Expensive summer prices where we want to go down south have led us to Mendoza, Argentina where we will spend a month exploring, drinking wine, eating steak, learning, and hopefully, making money. So, today we crossed the Andes and the border from Chile into Argentina. Its not often that I look forward to an 8 hour bus ride, but was looking forward to this one. People had raved about this trek and I missed the mountains while in Santiago, so I had been excited about it since we decided that we were coming here. We have ridden along on top the Andes by bus in Ecuador, but today we crossed over them for the first time. It is a fantastic, yet slow and arduous journey.
Every time I’m up close among the mountains I wish I had a real camera and the knowledge and talent to use it. I also wish I had a better knowledge of geology. I find the rock formations not only beautiful but fascinating and I wish I could identify what they were and how they were formed.
Summer is in full force here, so we have enjoyed my inlaws pool a bit. The sun stays up until 9:00 and the temperature gets well into the 90’s in Santiago, but the nights are much cooler there than during Houston summers. Going down into the 60’s at night helps cool off the house and affords us a good night sleep, since houses there don’t have a/c or even fans. We spent the rest of our week in Santiago doing some more sightseeing, we explored some local parks, we visited a petting zoo type park, we tobogoned (surely that can be a verb) down a hill.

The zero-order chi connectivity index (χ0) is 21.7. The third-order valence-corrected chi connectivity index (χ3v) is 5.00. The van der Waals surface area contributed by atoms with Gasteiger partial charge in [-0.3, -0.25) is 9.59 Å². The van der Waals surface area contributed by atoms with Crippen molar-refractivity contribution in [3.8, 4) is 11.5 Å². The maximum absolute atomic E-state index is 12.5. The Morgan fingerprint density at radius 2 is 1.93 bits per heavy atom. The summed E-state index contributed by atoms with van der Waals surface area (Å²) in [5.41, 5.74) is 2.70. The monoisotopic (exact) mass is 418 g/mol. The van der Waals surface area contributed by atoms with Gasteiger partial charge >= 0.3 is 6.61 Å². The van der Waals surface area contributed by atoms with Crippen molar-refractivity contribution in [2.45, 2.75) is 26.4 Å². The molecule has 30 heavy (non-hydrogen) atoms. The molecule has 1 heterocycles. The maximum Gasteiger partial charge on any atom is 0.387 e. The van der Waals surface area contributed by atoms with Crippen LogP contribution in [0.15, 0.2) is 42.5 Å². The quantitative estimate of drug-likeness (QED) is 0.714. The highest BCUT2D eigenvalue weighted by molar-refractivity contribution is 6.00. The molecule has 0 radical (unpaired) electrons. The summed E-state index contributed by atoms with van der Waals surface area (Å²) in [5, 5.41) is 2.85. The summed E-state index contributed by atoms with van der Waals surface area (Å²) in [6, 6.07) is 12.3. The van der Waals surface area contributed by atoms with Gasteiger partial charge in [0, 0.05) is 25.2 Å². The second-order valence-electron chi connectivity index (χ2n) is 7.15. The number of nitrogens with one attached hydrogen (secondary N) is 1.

One of the things that i really wanted to see and to show Joaquin was the human rights museum and the Moneda. My brother and sister in law were nice enough to take the little boys to a park while we took this outing with Joaquin. The Moneda is the presidential building that was bombed during the coup d’etat on Sept 11, 1973. This event and the subsequent suicide of President Salvador Allende and the resulting disappearance, incarceration, and torture of political dissenters during the Pinochet military dictatorship has left a stain on the Chilean psyche.
As it should be, the human rights museum was pretty heavy. It was arranged in order chronologically and included primary documents from the coup, letters and art from prisoners, photos, videos, and newspaper articles. It was a powerful museum that invoked reflection about the offenses that man is capable of toward his fellow man. Learning a bit of this history through videos and articles and visiting these sites has opened up a discourse on politics, economics, human rights, and history with Joaquin that no history book would have.
Our time in Chile was short, but we’ll be back to investigate this long and varied country. For now, I’m really excited to explore Mendoza and the surrounding areas of Argentina. It sounds like there’s plenty to do around here over the next month.